Rwandan women’s political participation and representation after the genocide: impact and concerns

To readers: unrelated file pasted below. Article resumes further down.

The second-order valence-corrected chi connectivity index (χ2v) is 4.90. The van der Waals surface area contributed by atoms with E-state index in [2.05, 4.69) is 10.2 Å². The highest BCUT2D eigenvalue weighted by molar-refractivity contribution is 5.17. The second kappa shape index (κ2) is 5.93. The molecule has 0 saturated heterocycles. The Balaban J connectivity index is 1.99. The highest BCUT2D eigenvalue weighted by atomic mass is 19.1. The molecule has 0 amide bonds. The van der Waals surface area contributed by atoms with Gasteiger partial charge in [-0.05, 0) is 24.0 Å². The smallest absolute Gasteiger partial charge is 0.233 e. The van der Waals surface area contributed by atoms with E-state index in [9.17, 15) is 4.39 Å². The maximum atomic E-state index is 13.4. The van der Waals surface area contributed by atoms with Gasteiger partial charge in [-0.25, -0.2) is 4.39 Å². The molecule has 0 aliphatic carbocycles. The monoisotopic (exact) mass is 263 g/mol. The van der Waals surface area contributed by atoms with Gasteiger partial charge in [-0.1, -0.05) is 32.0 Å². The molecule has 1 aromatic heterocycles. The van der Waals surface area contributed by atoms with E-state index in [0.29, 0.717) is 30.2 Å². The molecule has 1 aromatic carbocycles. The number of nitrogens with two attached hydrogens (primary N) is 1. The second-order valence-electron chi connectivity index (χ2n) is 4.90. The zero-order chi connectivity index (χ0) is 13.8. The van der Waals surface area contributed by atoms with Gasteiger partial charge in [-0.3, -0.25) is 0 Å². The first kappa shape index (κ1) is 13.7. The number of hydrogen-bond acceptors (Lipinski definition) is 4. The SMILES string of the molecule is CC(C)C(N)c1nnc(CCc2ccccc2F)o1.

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The aim of this thesis is to explore the impact of the numerical rise of Rwandan women’s political participation after the 1994 genocide. I tried to comprehend the factors that facilitate and retrain the entry and effective participation of women in political life of Rwanda. By examining the experiences of Rwandan women parliamentarians, this thesis hopes to contribute to the academic literature on gender quotas and political representation that has received a considerable attention from feminist scholars. In addition, this thesis explored the extent to which women’s numerical increase in representation has been translated into substantive change specifically for women and to the society as a whole. I came up with the conclusion that quota system, coupled with other legislative and structural reforms facilitated women’s high representation. The first parliament in 1994 contained 11.4 per cent of seats held by women passing to nearly 64% in 2013 thanks to the introduction of gender policy in 2003. Taking into account that Rwanda is a post-conflict country, there are still considerable impediments to women’s equal and full participation in decision-making positions as well as for the promotion of a transformative potential, which will embrace the whole society.